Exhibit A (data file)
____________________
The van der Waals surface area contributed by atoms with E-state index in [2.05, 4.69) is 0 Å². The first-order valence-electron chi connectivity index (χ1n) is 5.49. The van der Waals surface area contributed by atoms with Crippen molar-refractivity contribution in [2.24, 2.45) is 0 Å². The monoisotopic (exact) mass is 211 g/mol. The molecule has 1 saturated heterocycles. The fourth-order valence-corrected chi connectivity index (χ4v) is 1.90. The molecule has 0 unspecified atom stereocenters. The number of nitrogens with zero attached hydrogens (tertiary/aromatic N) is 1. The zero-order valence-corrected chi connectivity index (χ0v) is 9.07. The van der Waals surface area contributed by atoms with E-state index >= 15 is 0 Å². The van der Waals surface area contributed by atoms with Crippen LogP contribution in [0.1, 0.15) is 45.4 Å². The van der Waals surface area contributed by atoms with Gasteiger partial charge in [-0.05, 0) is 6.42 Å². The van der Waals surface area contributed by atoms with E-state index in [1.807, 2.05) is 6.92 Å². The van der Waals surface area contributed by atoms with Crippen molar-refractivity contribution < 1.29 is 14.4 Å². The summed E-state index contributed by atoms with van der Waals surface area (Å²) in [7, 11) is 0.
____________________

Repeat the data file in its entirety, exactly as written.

The van der Waals surface area contributed by atoms with E-state index in [2.05, 4.69) is 0 Å². The first-order valence-electron chi connectivity index (χ1n) is 5.49. The van der Waals surface area contributed by atoms with Crippen molar-refractivity contribution in [2.24, 2.45) is 0 Å². The monoisotopic (exact) mass is 211 g/mol. The molecule has 1 saturated heterocycles. The fourth-order valence-corrected chi connectivity index (χ4v) is 1.90. The molecule has 0 unspecified atom stereocenters. The number of nitrogens with zero attached hydrogens (tertiary/aromatic N) is 1. The zero-order valence-corrected chi connectivity index (χ0v) is 9.07. The van der Waals surface area contributed by atoms with E-state index >= 15 is 0 Å². The van der Waals surface area contributed by atoms with Crippen LogP contribution in [0.1, 0.15) is 45.4 Å². The van der Waals surface area contributed by atoms with Gasteiger partial charge in [-0.05, 0) is 6.42 Å². The van der Waals surface area contributed by atoms with E-state index in [1.807, 2.05) is 6.92 Å². The van der Waals surface area contributed by atoms with Crippen molar-refractivity contribution < 1.29 is 14.4 Å². The summed E-state index contributed by atoms with van der Waals surface area (Å²) in [7, 11) is 0.